Ned Resnikof / Al Jazeera America & Ranjani Chakraborty & Sheila MacVica / AL Jazeera America – 2014-12-07 01:47:52
Activists Demand Sweeping Reforms to NYPD after Garner Death
Ned Resnikof / Al Jazeera America
(December 5, 2014) — Following the chokehold death of Eric Garner at the hands of a New York Police Department officer, activists are demanding wide-reaching institutional changes to the way the department does business.
Garner, a 43-year-old black man, died on July 17 after a white police officer, Daniel Pantaleo, strangled him in an attempt to arrest him for selling untaxed cigarettes.
The incident triggered outrage and frustration, particularly after a New York grand jury revealed on Wednesday that it would not indict Pantaleo over Garner’s death. Following the grand jury announcement, thousands of protesters took to the streets, demanding that the city take action to prevent further deaths like Garner’s.
Priscilla Gonzalez, director of organizing for the group Communities United for Police Reform (CUPR), said the main issue is a culture of impunity at the NYPD.
“What we’re addressing here, long-term, is an historic lack of accountability in cases of police misconduct,” she told Al Jazeera.
Police officers, said Gonzalez, are too often given special treatment after being accused of wrongdoing.
“They don’t have to go through the same process civilians do when they’re involved in incidents of brutality and misconduct,” she said. Although Pantaleo was suspended after Garner’s death, he continues to draw a paycheck. Other officers accused of brutality have received similar treatment.
Gonzalez hesitated to prescribe any mandatory treatment for officers accused of wrongdoing, saying it would have to depend on the circumstances and the strength of the evidence against them. But she also said something had to be done to address the allegedly cozy relationship between the district attorney’s office and the NYPD.
“An elected official has an obligation to be accountable to the public, not the NYPD,” she said.
District Attorney Dan Donovan has been accused of soft-pedaling the case against Pantaleo. Saint Louis County Prosecutor Bob McCulloch was the subject of similar accusations regarding his handling of grand jury deliberations over the shooting of unarmed black teenager Michael Brown.
To guarantee more aggressive prosecution of NYPD officers, some reformers have suggested that special prosecutors handle cases of alleged police misconduct, not the district attorney.
In the aftermath of the Garner decision, New York Public Advocate Leticia James wrote an MSNBC op-ed calling on New York Gov. Andrew Cuomo to appoint a special prosecutor “to investigate and prosecute cases where a police officer is accused of causing the death of, or grievous injury to, another person.”
Activists are also calling on the New York City Council to take action. The coalition known as This Stops Today, among other groups, is asking the city’s legislature to pass two bills collectively known as the Right to Know Act.
Combined, these two laws would require police officers to identify themselves during encounters with civilians and mandate that officers inform civilians that they have the right to refuse a search for which the police have no legal cause. The proposal has the support of the City Council’s Progressive Caucus.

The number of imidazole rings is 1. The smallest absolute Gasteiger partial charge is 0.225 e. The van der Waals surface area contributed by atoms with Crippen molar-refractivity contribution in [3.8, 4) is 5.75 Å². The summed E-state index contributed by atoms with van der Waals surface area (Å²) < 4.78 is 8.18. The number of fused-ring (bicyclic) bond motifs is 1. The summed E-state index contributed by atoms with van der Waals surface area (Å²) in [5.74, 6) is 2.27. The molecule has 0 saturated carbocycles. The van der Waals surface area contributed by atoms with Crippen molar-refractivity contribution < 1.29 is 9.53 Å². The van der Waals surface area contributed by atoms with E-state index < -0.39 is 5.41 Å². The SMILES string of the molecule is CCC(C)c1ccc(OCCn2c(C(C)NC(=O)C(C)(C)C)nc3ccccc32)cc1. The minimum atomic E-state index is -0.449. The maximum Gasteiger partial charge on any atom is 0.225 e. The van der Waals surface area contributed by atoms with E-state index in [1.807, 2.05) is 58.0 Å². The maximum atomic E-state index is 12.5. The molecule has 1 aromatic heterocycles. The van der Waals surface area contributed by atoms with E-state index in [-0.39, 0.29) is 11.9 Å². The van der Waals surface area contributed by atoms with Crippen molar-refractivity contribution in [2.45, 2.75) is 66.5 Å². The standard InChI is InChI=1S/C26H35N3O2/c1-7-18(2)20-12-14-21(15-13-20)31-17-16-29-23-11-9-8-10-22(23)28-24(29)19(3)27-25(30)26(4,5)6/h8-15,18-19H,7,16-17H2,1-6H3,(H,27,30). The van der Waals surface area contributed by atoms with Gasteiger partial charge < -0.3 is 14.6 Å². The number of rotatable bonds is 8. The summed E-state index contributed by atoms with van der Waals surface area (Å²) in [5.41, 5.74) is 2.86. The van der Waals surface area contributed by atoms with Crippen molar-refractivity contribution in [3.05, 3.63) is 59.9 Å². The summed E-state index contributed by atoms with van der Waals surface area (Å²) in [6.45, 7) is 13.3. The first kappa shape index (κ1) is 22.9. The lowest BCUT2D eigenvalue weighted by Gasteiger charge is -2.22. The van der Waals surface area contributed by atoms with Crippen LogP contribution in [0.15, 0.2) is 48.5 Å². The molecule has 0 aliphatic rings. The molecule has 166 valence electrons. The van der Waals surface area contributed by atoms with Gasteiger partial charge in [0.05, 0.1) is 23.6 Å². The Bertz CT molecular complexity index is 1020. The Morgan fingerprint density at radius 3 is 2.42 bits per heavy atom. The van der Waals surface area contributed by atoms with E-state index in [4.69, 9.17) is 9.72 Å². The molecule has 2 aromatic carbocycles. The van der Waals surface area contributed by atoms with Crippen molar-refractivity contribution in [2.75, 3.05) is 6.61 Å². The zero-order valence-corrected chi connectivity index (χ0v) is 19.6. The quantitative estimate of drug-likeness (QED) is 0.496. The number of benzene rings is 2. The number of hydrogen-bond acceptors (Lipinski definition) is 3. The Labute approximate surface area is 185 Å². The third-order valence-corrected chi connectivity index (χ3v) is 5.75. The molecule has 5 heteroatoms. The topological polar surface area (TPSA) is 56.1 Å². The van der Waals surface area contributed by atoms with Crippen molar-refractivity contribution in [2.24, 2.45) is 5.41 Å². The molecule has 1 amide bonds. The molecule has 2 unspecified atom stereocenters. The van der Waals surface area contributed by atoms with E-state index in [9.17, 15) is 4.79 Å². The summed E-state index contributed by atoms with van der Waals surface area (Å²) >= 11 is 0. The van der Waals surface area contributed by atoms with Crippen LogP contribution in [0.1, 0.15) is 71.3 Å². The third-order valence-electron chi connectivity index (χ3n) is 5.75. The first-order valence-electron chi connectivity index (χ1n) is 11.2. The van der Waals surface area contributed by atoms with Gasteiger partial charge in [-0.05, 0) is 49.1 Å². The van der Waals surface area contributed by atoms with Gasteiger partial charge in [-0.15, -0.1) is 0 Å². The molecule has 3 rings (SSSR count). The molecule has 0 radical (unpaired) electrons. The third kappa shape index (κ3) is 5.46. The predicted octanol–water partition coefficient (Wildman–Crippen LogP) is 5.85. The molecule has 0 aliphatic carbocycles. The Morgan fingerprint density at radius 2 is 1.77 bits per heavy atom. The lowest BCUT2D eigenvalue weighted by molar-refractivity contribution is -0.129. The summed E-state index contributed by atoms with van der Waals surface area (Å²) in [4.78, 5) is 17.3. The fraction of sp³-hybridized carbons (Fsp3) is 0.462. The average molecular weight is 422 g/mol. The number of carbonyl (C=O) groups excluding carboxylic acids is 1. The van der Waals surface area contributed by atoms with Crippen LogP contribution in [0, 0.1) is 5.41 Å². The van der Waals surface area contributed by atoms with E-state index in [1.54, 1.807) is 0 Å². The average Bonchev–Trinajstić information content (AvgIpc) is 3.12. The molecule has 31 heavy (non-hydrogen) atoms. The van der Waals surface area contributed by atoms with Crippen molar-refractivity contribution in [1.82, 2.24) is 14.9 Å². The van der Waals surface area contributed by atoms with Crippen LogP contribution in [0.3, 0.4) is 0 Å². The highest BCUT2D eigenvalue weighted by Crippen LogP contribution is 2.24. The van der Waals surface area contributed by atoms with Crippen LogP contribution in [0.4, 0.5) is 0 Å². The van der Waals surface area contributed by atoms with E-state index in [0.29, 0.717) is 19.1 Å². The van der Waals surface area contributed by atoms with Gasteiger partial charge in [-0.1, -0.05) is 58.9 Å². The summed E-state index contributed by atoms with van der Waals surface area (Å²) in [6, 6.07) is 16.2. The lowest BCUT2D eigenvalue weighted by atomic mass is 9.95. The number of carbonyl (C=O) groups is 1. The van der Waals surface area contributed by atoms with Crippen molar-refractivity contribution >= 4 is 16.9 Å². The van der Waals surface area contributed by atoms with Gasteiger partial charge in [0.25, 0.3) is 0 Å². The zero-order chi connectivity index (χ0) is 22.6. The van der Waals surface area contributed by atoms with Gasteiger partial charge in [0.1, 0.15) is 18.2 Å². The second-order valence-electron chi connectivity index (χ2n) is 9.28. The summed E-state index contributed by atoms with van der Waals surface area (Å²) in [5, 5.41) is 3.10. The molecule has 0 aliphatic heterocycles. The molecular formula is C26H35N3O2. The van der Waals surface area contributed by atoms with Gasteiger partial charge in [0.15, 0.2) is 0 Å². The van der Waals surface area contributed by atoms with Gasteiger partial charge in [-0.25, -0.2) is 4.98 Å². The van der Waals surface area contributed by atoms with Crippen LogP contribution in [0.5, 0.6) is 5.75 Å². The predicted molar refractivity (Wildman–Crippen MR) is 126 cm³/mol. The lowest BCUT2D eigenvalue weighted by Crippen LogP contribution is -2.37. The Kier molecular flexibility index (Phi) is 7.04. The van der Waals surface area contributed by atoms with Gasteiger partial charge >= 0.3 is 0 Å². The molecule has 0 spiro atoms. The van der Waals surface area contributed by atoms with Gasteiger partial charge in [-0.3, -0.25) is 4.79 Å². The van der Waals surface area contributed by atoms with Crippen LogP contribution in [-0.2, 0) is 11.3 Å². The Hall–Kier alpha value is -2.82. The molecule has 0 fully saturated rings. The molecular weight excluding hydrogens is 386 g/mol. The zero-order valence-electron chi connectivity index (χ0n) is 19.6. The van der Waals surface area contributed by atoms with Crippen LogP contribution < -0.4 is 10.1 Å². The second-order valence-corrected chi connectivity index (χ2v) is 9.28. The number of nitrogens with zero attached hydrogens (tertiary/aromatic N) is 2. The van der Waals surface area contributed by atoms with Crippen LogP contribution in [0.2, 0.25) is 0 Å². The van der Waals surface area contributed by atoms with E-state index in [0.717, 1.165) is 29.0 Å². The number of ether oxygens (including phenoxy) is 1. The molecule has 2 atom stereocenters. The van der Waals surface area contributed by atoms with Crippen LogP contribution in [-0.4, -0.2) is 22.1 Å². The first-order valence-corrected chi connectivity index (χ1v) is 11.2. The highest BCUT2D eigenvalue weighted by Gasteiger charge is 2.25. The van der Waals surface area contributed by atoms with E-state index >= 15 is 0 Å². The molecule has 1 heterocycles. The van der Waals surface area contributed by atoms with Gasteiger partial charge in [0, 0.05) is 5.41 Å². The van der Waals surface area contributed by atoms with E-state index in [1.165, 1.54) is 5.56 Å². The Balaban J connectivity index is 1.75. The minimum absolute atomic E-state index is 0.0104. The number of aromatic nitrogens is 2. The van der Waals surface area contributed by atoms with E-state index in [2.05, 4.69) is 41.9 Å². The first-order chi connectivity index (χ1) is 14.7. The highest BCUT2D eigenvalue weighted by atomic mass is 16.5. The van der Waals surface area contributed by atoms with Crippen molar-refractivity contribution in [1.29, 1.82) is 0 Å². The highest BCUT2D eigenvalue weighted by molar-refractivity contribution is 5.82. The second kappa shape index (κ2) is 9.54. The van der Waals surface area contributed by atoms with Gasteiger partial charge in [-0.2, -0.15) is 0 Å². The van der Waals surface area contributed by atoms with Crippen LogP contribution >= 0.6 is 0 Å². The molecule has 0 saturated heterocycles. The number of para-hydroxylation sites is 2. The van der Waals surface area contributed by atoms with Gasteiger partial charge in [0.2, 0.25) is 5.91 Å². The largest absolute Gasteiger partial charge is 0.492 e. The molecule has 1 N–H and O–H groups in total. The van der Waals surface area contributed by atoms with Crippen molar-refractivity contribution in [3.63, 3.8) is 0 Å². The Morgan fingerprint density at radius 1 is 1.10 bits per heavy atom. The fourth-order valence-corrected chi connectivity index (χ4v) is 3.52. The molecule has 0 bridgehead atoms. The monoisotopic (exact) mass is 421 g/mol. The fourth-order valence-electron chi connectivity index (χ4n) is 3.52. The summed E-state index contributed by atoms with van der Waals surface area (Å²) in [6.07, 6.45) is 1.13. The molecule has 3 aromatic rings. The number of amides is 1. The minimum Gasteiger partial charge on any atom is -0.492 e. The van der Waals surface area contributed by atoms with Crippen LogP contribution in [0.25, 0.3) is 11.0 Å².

“These bills do not change the framework cops need to engage in good policing, and do not change the existing legal requirements of probable cause for a search and reasonable suspicion for a stop,” said Council member Jumaane D. Williams in a statement. “These bills are simply meant to continue the Council’s discussion about how the NYPD can engage in better and equitable police practices in all communities across the city.”
Mayor Bill de Blasio has proposed some reforms of his own. In a Thursday letter to his constituents, the mayor said his long-term plans included “a comprehensive plan to retrain the entire NYPD to reduce the use of excessive force and to work with the community,” as well as a plan to equip police officers with body cameras.
Gonzalez described de Blasio’s reforms as a positive but insufficient step in the right direction.
“It’s not enough,” she said. “And while good, it isn’t going to the root causes of the problem, which is essentially lack of accountability and hyper-aggressive enforcement.”
A spokesperson for the Patrolmen’s Benevolent Association, the labor union for NYPD officers, said the union would not comment on proposed reforms to the NYPD.
The Case of Cameron Tillman: Young, Black & Killed by a Cop
Ranjani Chakraborty & Sheila MacVica / Al Jazeera America
HOUMA, La. (December 4, 2014) — Cameron Tillman, a high school freshman and talented athlete, with a 3.7 grade point average and no reputation for trouble, was shot dead on a Tuesday afternoon.
The house where Cameron died has been empty for about two years, and neighbors say local kids, with the knowledge of the owner, had been using it as an afterschool hangout.
The knock came a little before 5:30 p.m. The four other teens in the house say that when Cameron opened the door, police opened fire. A Terrebonne Parish deputy planted four bullets in Cameronâ€™s 14-year-old body.
The police had received a 911 call about “armed men with guns” going into an abandoned home. The local sheriff said Cameron came to the door with a gun in his hand, but that was later changed to say a BB gun was found “in close proximity” to his body. The teens say the BB gun was on the table.